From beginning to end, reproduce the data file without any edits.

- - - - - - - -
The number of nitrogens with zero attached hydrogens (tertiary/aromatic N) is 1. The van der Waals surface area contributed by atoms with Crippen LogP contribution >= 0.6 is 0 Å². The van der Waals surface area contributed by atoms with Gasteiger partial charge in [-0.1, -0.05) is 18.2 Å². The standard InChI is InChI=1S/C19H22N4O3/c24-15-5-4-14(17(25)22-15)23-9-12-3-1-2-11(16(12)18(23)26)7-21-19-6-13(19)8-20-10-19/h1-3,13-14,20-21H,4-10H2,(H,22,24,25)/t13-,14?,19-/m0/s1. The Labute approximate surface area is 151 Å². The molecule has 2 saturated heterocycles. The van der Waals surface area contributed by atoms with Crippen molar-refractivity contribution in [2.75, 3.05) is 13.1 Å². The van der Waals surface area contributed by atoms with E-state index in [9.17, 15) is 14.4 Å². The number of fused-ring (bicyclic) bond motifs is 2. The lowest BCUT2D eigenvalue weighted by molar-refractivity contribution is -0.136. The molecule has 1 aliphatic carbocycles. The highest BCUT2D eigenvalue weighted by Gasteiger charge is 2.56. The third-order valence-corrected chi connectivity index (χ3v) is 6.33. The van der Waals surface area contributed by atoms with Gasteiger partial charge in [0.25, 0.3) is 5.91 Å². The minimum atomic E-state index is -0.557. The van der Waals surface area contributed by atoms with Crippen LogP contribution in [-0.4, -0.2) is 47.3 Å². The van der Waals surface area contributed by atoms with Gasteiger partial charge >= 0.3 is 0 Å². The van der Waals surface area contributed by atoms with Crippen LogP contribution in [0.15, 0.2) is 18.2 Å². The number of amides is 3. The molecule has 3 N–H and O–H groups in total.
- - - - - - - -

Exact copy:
The number of nitrogens with zero attached hydrogens (tertiary/aromatic N) is 1. The van der Waals surface area contributed by atoms with Crippen LogP contribution >= 0.6 is 0 Å². The van der Waals surface area contributed by atoms with Gasteiger partial charge in [-0.1, -0.05) is 18.2 Å². The standard InChI is InChI=1S/C19H22N4O3/c24-15-5-4-14(17(25)22-15)23-9-12-3-1-2-11(16(12)18(23)26)7-21-19-6-13(19)8-20-10-19/h1-3,13-14,20-21H,4-10H2,(H,22,24,25)/t13-,14?,19-/m0/s1. The Labute approximate surface area is 151 Å². The molecule has 2 saturated heterocycles. The van der Waals surface area contributed by atoms with Crippen molar-refractivity contribution in [2.75, 3.05) is 13.1 Å². The van der Waals surface area contributed by atoms with E-state index in [9.17, 15) is 14.4 Å². The number of fused-ring (bicyclic) bond motifs is 2. The lowest BCUT2D eigenvalue weighted by molar-refractivity contribution is -0.136. The molecule has 1 aliphatic carbocycles. The highest BCUT2D eigenvalue weighted by Gasteiger charge is 2.56. The third-order valence-corrected chi connectivity index (χ3v) is 6.33. The van der Waals surface area contributed by atoms with Gasteiger partial charge in [0.25, 0.3) is 5.91 Å². The minimum atomic E-state index is -0.557. The van der Waals surface area contributed by atoms with Crippen LogP contribution in [-0.4, -0.2) is 47.3 Å². The van der Waals surface area contributed by atoms with Gasteiger partial charge >= 0.3 is 0 Å². The van der Waals surface area contributed by atoms with Crippen LogP contribution in [0.15, 0.2) is 18.2 Å². The number of amides is 3. The molecule has 3 N–H and O–H groups in total.